Russian Metals Billionaires Hope for Peace as ‘Shoot Out’ Looms

  • Nornickel lock-up for Potanin and Deripaska expires on Dec. 10
  • Talks have begun on extending shareholder pact to 2027

Vladimir Potanin, billionaire and owner of OAO GMK Norilsk Nickel, following an interview in London, on Nov. 20, 2017. 

Photographer: Jason Alden/Bloomberg

A shoot out is looming in Russian metals.

That isn’t a reference to the industry’s blood-soaked history, but to a clause in a hard-won peace deal between two billionaire shareholders of MMC Norilsk Nickel PJSC, Russia’s largest miner.

The 2012 agreement between Oleg Deripaska’s United Co. Rusal and Vladimir Potanin’s Interros Holding Co. provides a mechanism by which one man can buy out the other’s stake in Nornickel. That mechanism is called a "shoot out," and becomes possible after a five-year lock-up period expires on Dec. 10, according to a Rusal letter to shareholders published in 2014.

Potanin, one of Russia’s richest men with an $18 billion fortune, told Bloomberg he has no immediate plans to initiate the so-called shoot out -- a forced auction where the loser must sell his stake to the winner.

"The instrument of the shoot out was designed for a dead-end situation," he said in an interview. "It’s not a proactive measure."

In fact there are discussions to extend the peace deal, which is due to expire in 2022, for a further five years, according to Potanin, who is also Nornickel’s chief executive.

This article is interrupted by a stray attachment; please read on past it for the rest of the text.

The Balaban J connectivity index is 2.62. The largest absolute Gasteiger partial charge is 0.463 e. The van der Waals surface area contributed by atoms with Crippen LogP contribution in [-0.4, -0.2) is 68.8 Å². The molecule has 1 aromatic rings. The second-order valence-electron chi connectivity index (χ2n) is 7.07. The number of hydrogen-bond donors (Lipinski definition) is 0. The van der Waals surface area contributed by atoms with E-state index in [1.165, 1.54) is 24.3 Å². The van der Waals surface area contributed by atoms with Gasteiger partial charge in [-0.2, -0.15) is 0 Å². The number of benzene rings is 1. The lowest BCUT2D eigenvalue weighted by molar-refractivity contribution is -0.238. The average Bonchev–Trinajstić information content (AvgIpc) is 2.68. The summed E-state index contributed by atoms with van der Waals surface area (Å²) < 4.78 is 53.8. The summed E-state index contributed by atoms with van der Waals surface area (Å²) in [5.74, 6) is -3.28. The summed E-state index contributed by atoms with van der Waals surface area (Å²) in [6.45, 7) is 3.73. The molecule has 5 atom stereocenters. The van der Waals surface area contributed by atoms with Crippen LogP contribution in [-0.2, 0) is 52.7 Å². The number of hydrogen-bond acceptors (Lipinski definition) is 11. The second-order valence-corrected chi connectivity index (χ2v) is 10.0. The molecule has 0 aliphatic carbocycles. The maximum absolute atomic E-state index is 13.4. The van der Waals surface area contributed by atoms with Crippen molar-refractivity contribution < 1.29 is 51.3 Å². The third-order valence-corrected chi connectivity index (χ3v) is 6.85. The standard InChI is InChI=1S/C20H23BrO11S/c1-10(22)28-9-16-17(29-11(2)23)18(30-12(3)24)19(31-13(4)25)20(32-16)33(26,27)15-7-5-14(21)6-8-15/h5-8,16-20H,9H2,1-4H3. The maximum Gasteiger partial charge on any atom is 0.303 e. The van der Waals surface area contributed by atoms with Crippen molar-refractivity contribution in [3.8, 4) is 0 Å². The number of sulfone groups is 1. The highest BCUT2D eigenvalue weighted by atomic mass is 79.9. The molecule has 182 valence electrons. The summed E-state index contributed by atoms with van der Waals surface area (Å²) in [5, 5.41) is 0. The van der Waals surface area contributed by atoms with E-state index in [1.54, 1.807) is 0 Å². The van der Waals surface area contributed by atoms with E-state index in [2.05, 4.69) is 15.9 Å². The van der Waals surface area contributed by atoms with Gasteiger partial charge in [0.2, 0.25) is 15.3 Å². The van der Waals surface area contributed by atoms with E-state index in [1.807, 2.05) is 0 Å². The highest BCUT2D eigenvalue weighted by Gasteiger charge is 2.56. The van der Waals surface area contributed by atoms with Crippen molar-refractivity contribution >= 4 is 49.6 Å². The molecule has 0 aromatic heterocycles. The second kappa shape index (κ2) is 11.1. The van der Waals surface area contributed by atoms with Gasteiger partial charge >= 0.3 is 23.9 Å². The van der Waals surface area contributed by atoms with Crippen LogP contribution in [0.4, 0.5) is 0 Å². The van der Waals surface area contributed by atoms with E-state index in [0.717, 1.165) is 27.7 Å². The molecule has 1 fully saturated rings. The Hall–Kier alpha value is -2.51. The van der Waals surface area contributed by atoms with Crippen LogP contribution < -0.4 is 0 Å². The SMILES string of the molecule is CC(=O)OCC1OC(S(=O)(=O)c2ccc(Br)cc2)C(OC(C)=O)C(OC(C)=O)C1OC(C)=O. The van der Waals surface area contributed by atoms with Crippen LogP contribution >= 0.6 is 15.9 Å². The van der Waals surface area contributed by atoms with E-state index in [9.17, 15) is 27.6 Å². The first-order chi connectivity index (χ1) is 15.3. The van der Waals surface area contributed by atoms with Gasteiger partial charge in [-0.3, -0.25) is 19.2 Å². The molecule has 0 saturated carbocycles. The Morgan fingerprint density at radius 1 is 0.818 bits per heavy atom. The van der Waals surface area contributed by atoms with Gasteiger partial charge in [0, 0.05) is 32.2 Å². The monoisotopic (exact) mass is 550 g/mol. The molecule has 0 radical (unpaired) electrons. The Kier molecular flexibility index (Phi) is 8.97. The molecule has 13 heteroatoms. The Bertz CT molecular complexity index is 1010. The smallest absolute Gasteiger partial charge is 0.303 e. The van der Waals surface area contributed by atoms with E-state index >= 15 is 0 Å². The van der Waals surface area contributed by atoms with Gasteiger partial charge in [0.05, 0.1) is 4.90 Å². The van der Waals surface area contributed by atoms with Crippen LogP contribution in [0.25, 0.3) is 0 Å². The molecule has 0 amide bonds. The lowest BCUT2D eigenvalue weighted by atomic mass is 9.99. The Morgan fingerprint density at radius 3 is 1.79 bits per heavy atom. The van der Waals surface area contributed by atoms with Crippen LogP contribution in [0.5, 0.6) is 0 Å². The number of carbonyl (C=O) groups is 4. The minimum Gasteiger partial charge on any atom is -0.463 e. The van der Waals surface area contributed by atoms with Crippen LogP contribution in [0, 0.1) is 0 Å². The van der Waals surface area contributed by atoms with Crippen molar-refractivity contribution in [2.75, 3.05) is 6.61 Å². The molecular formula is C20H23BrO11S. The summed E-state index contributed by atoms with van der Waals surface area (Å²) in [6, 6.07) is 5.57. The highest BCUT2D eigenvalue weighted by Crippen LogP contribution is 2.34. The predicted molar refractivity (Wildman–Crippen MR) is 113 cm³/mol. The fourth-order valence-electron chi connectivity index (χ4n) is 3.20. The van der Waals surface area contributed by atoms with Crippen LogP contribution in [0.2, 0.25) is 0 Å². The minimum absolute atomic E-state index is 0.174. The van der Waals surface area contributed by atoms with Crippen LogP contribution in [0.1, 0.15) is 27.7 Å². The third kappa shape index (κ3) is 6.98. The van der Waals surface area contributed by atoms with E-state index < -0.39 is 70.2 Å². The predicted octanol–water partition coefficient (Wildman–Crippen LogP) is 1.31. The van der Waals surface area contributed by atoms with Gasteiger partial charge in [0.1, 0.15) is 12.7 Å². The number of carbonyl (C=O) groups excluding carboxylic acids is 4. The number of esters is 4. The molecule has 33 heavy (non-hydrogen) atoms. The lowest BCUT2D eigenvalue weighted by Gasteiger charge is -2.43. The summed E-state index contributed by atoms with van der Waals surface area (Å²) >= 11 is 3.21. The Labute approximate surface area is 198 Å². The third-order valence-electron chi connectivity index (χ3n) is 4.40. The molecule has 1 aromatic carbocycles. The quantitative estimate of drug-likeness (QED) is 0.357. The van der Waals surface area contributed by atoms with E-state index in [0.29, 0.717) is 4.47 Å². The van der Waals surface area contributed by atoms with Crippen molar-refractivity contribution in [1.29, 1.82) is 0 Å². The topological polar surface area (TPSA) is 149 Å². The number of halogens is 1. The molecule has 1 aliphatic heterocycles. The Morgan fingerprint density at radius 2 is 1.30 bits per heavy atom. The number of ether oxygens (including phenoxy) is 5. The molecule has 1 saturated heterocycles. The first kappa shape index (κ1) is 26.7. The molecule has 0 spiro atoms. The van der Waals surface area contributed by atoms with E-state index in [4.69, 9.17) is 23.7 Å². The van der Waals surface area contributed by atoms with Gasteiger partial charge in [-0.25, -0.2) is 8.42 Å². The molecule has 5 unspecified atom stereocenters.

The agreement, which was reached after the intervention of Russian President Vladimir Putin, brought an end to a four-year feud between Potanin and Deripaska over control of Nornickel. Under it, a third billionaire, Roman Abramovich and his partners, took a stake in the miner. Potanin and Deripaska’s Rusal now have about 30 percent and 27.8 percent of Nornickel, respectively.

Potanin said the shareholder agreement was working well and that "all three parties are interested" in an extension.

Abramovich’s spokesman and Deripaska’s spokeswoman declined to immediately comment.

Under the shoot-out provision in the shareholder agreement, Potanin and Deripaska may offer to buy out the other’s stake in Nornickel for at least 20 percent more than the six-month average share price. Any such offer would be a high-stakes gambit and trigger a price auction in which the loser was obliged to sell his stake to the winner.

Nornickel’s current market value is about $28 billion, meaning the billionaires’ stakes are worth about $8 billion each.

"The shoot out offers an agreed mechanism for the company or Interros to coexist or acquire the other party’s shares in Norilsk Nickel after the lock-up period," Rusal’s board of directors wrote in the 2014 letter.

Potanin said that embarking on the shoot out "looks too expensive" and would mean a major increase in his own exposure to Nornickel.

He said it could be used in the event of a "dead end" in shareholder relations, or if one shareholder had a pressing need to sell assets. "It’s a possible exit from an impossible situation," he said. "I think other shareholders also see this instrument as a last refuge."

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